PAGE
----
The state of Georgia saw its revenues fall by another 8.7 percent in January, the 14th consecutive month of decline, another sickening sign that the state’s economy has yet to recover.
Overall, the fiscal year that begin July 1 has seen the state collect 12.9 percent less in taxes and other revenues than the comparable 7-month period a year ago, a difference of more than $1.28 billion.
The news comes the day before lawmakers in the House Appropriations Committee are expected to adopt an amended 2010 budget that cuts $1.2 billion from the version approved by the Legislature last year. The amended budget was built around a revenue estimate from Gov. Sonny Perdue that is now obsolete, given the continued drop of tax collections in January.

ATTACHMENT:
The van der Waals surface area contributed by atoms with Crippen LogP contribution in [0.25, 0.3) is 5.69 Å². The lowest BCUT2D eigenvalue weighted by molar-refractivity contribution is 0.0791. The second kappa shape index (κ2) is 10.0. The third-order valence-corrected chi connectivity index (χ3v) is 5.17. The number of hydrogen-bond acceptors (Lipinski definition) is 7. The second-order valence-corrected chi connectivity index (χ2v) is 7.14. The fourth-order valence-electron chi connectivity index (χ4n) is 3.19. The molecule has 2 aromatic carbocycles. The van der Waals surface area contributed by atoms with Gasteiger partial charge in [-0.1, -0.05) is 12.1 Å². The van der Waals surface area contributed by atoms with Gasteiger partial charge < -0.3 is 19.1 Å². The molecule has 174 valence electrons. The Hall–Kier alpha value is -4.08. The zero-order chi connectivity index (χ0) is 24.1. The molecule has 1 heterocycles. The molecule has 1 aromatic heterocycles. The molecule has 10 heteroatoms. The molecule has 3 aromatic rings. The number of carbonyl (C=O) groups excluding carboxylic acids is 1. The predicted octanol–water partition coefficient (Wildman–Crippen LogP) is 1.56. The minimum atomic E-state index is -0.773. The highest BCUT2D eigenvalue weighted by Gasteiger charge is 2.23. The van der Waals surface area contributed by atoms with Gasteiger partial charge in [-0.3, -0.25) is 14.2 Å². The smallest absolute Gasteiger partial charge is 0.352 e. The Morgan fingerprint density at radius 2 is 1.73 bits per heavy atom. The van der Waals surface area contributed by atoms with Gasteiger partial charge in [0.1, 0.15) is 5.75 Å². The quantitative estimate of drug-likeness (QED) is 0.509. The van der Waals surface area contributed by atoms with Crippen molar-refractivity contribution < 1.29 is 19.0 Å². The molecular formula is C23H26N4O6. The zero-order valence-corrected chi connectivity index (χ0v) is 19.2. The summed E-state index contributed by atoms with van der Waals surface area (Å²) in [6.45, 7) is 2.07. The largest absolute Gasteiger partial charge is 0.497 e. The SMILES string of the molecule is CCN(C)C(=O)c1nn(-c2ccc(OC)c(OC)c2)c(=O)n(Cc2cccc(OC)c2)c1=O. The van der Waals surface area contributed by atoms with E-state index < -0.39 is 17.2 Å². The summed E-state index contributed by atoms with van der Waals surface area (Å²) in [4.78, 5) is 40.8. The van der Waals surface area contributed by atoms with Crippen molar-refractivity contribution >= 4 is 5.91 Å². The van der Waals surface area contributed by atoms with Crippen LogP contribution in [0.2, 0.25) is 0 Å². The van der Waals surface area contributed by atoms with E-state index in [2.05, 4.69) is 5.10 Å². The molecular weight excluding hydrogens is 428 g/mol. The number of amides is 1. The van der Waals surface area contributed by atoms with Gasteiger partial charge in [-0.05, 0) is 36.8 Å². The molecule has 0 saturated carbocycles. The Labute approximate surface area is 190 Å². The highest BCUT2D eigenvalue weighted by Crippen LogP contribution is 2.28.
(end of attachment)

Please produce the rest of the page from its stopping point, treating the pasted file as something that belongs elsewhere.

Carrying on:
The state did not build on December’s gains in individual income tax collections, which were up 6 percent over December 2008. In January, however, those collections were off 16 percent from January 2009. Sales tax collections fell 5.5 percent in January, while corporate income tax collections actually shot up 634 percent. That is the smallest pot of revenue of the three, however.
Individual income tax collections
January 2010: $772.11 million
January 2009: $918.91 million
Difference: 16 percent
Corporate income tax collections
January 2010: $23.64 million
January 2009: $-4.43 million million
Difference: 634 percent
Sales and use tax collections
January 2010: $884.98 million
January 2009: $936.21 million
Difference: -5.5 percent
Fiscal year to date (July 1-Jan. 31)
Overall tax collections: $8.69 billion
Same period a year ago: $9.98 billion
Difference: -12.9 percent
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